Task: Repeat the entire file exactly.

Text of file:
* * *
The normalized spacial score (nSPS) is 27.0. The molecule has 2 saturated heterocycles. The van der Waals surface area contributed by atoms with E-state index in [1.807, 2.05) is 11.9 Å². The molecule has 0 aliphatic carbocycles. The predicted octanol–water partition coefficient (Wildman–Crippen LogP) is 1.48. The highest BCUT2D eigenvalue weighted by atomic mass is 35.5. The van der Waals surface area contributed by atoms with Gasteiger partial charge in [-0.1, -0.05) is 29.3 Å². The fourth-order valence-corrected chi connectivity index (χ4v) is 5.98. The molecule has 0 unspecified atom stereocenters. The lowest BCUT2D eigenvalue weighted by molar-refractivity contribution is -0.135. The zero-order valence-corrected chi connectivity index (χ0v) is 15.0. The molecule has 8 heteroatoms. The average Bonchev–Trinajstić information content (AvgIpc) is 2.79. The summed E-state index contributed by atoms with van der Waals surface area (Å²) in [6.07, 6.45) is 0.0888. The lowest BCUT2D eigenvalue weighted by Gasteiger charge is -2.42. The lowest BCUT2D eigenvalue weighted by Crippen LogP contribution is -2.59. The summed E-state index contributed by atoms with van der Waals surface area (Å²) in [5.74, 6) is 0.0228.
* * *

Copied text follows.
The normalized spacial score (nSPS) is 27.0. The molecule has 2 saturated heterocycles. The van der Waals surface area contributed by atoms with E-state index in [1.807, 2.05) is 11.9 Å². The molecule has 0 aliphatic carbocycles. The predicted octanol–water partition coefficient (Wildman–Crippen LogP) is 1.48. The highest BCUT2D eigenvalue weighted by atomic mass is 35.5. The van der Waals surface area contributed by atoms with Gasteiger partial charge in [-0.1, -0.05) is 29.3 Å². The fourth-order valence-corrected chi connectivity index (χ4v) is 5.98. The molecule has 0 unspecified atom stereocenters. The lowest BCUT2D eigenvalue weighted by molar-refractivity contribution is -0.135. The zero-order valence-corrected chi connectivity index (χ0v) is 15.0. The molecule has 8 heteroatoms. The average Bonchev–Trinajstić information content (AvgIpc) is 2.79. The summed E-state index contributed by atoms with van der Waals surface area (Å²) in [6.07, 6.45) is 0.0888. The lowest BCUT2D eigenvalue weighted by Gasteiger charge is -2.42. The lowest BCUT2D eigenvalue weighted by Crippen LogP contribution is -2.59. The summed E-state index contributed by atoms with van der Waals surface area (Å²) in [5.74, 6) is 0.0228.